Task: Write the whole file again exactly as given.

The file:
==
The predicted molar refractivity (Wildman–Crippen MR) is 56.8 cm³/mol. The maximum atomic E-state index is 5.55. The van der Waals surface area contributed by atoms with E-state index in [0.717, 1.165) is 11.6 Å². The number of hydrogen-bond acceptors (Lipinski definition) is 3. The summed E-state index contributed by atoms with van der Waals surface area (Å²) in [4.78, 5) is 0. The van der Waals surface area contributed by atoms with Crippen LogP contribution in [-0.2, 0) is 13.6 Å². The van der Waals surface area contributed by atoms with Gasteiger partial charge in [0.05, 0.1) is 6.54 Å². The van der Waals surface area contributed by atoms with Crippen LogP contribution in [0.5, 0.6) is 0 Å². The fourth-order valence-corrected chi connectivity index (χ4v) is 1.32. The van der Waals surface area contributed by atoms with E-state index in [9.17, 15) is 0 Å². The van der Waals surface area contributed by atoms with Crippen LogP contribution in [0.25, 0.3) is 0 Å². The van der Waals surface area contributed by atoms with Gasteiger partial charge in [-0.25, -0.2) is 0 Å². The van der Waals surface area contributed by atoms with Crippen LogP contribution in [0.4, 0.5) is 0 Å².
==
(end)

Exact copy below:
The predicted molar refractivity (Wildman–Crippen MR) is 56.8 cm³/mol. The maximum atomic E-state index is 5.55. The van der Waals surface area contributed by atoms with E-state index in [0.717, 1.165) is 11.6 Å². The number of hydrogen-bond acceptors (Lipinski definition) is 3. The summed E-state index contributed by atoms with van der Waals surface area (Å²) in [4.78, 5) is 0. The van der Waals surface area contributed by atoms with Crippen LogP contribution in [-0.2, 0) is 13.6 Å². The van der Waals surface area contributed by atoms with Gasteiger partial charge in [0.05, 0.1) is 6.54 Å². The van der Waals surface area contributed by atoms with Crippen LogP contribution in [0.5, 0.6) is 0 Å². The fourth-order valence-corrected chi connectivity index (χ4v) is 1.32. The van der Waals surface area contributed by atoms with E-state index in [9.17, 15) is 0 Å². The van der Waals surface area contributed by atoms with Crippen LogP contribution in [0.25, 0.3) is 0 Å². The van der Waals surface area contributed by atoms with Gasteiger partial charge in [-0.25, -0.2) is 0 Å². The van der Waals surface area contributed by atoms with Crippen LogP contribution in [0.4, 0.5) is 0 Å².